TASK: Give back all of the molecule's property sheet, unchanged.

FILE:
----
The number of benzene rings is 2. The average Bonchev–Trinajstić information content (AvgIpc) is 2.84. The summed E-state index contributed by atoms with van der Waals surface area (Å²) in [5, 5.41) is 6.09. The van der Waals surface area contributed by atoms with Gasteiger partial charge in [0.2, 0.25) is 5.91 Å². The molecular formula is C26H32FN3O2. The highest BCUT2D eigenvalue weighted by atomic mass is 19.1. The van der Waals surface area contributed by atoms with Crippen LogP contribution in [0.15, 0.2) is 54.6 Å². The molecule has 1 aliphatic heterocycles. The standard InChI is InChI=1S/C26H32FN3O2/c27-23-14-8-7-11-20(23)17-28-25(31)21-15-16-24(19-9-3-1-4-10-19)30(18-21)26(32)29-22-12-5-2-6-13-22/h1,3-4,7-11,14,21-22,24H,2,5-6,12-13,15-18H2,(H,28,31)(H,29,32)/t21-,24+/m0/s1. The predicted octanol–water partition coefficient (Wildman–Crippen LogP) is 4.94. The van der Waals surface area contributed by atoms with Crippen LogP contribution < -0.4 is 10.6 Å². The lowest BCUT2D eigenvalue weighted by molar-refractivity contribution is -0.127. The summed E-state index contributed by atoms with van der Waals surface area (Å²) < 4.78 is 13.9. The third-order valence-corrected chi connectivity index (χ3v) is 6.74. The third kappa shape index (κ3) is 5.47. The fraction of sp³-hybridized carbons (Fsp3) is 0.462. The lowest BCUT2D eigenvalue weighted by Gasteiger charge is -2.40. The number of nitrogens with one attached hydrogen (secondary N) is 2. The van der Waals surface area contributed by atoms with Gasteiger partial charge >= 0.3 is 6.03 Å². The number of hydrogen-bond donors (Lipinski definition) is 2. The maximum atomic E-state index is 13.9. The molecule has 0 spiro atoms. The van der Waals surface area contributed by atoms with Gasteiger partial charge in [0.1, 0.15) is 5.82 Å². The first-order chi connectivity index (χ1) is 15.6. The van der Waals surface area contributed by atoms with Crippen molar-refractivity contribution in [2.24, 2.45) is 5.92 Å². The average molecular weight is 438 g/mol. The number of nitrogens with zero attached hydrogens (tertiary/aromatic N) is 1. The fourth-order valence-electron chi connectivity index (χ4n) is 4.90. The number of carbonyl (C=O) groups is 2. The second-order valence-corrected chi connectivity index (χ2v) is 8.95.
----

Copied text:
The number of benzene rings is 2. The average Bonchev–Trinajstić information content (AvgIpc) is 2.84. The summed E-state index contributed by atoms with van der Waals surface area (Å²) in [5, 5.41) is 6.09. The van der Waals surface area contributed by atoms with Gasteiger partial charge in [0.2, 0.25) is 5.91 Å². The molecular formula is C26H32FN3O2. The highest BCUT2D eigenvalue weighted by atomic mass is 19.1. The van der Waals surface area contributed by atoms with Crippen LogP contribution in [0.15, 0.2) is 54.6 Å². The molecule has 1 aliphatic heterocycles. The standard InChI is InChI=1S/C26H32FN3O2/c27-23-14-8-7-11-20(23)17-28-25(31)21-15-16-24(19-9-3-1-4-10-19)30(18-21)26(32)29-22-12-5-2-6-13-22/h1,3-4,7-11,14,21-22,24H,2,5-6,12-13,15-18H2,(H,28,31)(H,29,32)/t21-,24+/m0/s1. The predicted octanol–water partition coefficient (Wildman–Crippen LogP) is 4.94. The van der Waals surface area contributed by atoms with Crippen LogP contribution < -0.4 is 10.6 Å². The lowest BCUT2D eigenvalue weighted by molar-refractivity contribution is -0.127. The summed E-state index contributed by atoms with van der Waals surface area (Å²) < 4.78 is 13.9. The third-order valence-corrected chi connectivity index (χ3v) is 6.74. The third kappa shape index (κ3) is 5.47. The fraction of sp³-hybridized carbons (Fsp3) is 0.462. The lowest BCUT2D eigenvalue weighted by Gasteiger charge is -2.40. The number of nitrogens with one attached hydrogen (secondary N) is 2. The van der Waals surface area contributed by atoms with Gasteiger partial charge >= 0.3 is 6.03 Å². The number of hydrogen-bond donors (Lipinski definition) is 2. The maximum atomic E-state index is 13.9. The molecule has 0 spiro atoms. The van der Waals surface area contributed by atoms with Gasteiger partial charge in [0.1, 0.15) is 5.82 Å². The first-order chi connectivity index (χ1) is 15.6. The van der Waals surface area contributed by atoms with Crippen molar-refractivity contribution in [2.24, 2.45) is 5.92 Å². The average molecular weight is 438 g/mol. The number of nitrogens with zero attached hydrogens (tertiary/aromatic N) is 1. The fourth-order valence-electron chi connectivity index (χ4n) is 4.90. The number of carbonyl (C=O) groups is 2. The second-order valence-corrected chi connectivity index (χ2v) is 8.95.